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The Devils' Annexe  - Leadership in Africa
 

The Devils' Annexe - Leadership in Africa

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Sixth in a series of
The Devils' Annexe
Leadership in Africa
by
Sidney & Shirley Robbins
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Apologising for the past may be politically fashionable, but perpetuating the myth that all Africa’s failures can be attributed to colonialism is of no help at all to those brave Africans who are standing up to the likes of Mugabe and other African despots. And this also applies to those who are brave enough to warn us about potential despots.
It is time that we reflected on the problems in contemporary Africa.

Leadership in Africa
The psychological dilemma of African leaders.

Any mention that you come from Africa results in compassionate and concerned expressions. These emotions of pity are the result of the prevalent image of Africa, which is one of fraud, theft, hunger, war, disaster and famine - and this from those who feel deeply about Africa; they have visited Africa - but remain on the whole, abysmally ignorant about this strange continent and its people – and in particular their rulers.

Zambian President Levy Mwanawasa compared the situation in Zimbabwe to the Titanic. But Zambia's vice-president, Rupiah Banda said: 'Zimbabwe is a sovereign state which should be respected by all . . . its people decide who is their leader and as far as we are concerned, right here [pointing at Mugabe], we have one of the most outstanding leaders in the world and in Africa.' (South African Sunday Times 22 April 2007.)

These statements emphasize the dilemma that faces Africa, and those on the outside who attempt to make some sense of African politics and its leaders.

The problem with much of the African leadership is that they have woven themselves into a web of prevarications, half-truths and hypocrisy from which it appears they are unable to extricate themselves. Many of them are committed to keeping power, at whatever the cost, including at the expense of democracy. Furthermore, many of them have proved that they are not afraid to spill the blood of their own people to retain power. If they were ever to lose an election, heads would roll, corruption would be exposed and many would not be able to retire gracefully. They would have to answer for the collapsed economies, the fraud, the theft, the murders and they would probably retire to the jail cells where they have incarcerated many of their former opponents, who may now be holding the reins of state. Furthermore, their henchmen and closest supporters and fawning flunkies cannot survive the president’s - if he falls, they fall – like dominoes.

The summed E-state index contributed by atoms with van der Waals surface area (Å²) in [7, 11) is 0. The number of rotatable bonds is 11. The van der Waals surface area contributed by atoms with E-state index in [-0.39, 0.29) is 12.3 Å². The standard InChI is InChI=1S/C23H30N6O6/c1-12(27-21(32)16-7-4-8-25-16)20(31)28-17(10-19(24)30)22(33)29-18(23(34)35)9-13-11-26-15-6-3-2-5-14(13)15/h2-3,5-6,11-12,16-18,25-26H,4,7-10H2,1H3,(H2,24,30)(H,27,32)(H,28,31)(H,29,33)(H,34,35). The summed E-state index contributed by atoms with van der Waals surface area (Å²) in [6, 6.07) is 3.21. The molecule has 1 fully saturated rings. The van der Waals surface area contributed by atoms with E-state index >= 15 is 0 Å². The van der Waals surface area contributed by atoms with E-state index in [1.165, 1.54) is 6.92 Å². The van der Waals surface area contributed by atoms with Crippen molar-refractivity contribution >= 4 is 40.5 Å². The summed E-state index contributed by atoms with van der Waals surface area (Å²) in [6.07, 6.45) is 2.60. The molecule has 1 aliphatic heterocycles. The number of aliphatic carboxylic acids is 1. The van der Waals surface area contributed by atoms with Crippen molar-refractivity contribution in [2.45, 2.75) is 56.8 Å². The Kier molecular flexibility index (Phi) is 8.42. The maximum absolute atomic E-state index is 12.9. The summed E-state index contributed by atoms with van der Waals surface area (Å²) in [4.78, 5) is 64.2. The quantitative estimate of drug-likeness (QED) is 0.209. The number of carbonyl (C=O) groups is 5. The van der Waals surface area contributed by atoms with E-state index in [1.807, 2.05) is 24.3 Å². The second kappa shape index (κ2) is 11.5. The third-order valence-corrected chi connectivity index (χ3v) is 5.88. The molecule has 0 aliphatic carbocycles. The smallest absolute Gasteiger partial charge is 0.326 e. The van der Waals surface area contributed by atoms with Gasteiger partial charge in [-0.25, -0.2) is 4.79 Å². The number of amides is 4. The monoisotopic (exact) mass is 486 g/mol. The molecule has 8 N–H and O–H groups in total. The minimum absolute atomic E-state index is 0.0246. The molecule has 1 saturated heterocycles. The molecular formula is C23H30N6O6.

The major problem arises when, should the leader fall, their luxurious living and lifestyles will be threatened. Take Mugabe as an example. He has steered ZanuPF into pretty much the same position as the Nazis in the latter days of Hitler. By the end, you only have the Führer and if he goes down, so does the whole ship of state.

When Mugabe claims that Western policies have not helped Zimbabwe, most African leaders share this philosophy. Many African leaders are sensitive to the loud Western condemnation of Mugabe or any other African tyrant and their calls for Africa to 'do something'. They resent, and dismiss as an intrusion, the criticism of the pace of Africa’s democratisation; they insist that this is a matter of national sovereignty.